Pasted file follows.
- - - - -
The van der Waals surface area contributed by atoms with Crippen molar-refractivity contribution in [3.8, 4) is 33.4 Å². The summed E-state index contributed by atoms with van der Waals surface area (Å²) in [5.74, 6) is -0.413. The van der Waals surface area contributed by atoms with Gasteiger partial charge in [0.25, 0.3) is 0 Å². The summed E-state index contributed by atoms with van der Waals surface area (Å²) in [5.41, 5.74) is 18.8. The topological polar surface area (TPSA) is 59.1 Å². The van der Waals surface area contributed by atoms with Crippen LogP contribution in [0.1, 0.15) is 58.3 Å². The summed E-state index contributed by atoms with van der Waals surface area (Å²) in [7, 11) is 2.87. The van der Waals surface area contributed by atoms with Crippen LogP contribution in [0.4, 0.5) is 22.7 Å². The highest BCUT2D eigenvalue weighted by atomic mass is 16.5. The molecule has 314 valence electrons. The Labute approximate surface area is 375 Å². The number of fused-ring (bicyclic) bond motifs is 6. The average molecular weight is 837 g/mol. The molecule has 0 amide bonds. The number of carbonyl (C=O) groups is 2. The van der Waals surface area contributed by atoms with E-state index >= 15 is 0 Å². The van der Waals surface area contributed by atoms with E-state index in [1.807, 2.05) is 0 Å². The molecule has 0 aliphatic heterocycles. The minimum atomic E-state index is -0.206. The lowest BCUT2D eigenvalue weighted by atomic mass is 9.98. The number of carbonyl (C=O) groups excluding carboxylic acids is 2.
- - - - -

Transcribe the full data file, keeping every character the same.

The van der Waals surface area contributed by atoms with Crippen molar-refractivity contribution in [3.8, 4) is 33.4 Å². The summed E-state index contributed by atoms with van der Waals surface area (Å²) in [5.74, 6) is -0.413. The van der Waals surface area contributed by atoms with Gasteiger partial charge in [0.25, 0.3) is 0 Å². The summed E-state index contributed by atoms with van der Waals surface area (Å²) in [5.41, 5.74) is 18.8. The topological polar surface area (TPSA) is 59.1 Å². The van der Waals surface area contributed by atoms with Crippen LogP contribution in [0.1, 0.15) is 58.3 Å². The summed E-state index contributed by atoms with van der Waals surface area (Å²) in [7, 11) is 2.87. The van der Waals surface area contributed by atoms with Crippen LogP contribution in [0.4, 0.5) is 22.7 Å². The highest BCUT2D eigenvalue weighted by atomic mass is 16.5. The molecule has 314 valence electrons. The Labute approximate surface area is 375 Å². The number of fused-ring (bicyclic) bond motifs is 6. The average molecular weight is 837 g/mol. The molecule has 0 amide bonds. The number of carbonyl (C=O) groups is 2. The van der Waals surface area contributed by atoms with E-state index >= 15 is 0 Å². The van der Waals surface area contributed by atoms with E-state index in [1.807, 2.05) is 0 Å². The molecule has 0 aliphatic heterocycles. The minimum atomic E-state index is -0.206. The lowest BCUT2D eigenvalue weighted by atomic mass is 9.98. The number of carbonyl (C=O) groups excluding carboxylic acids is 2.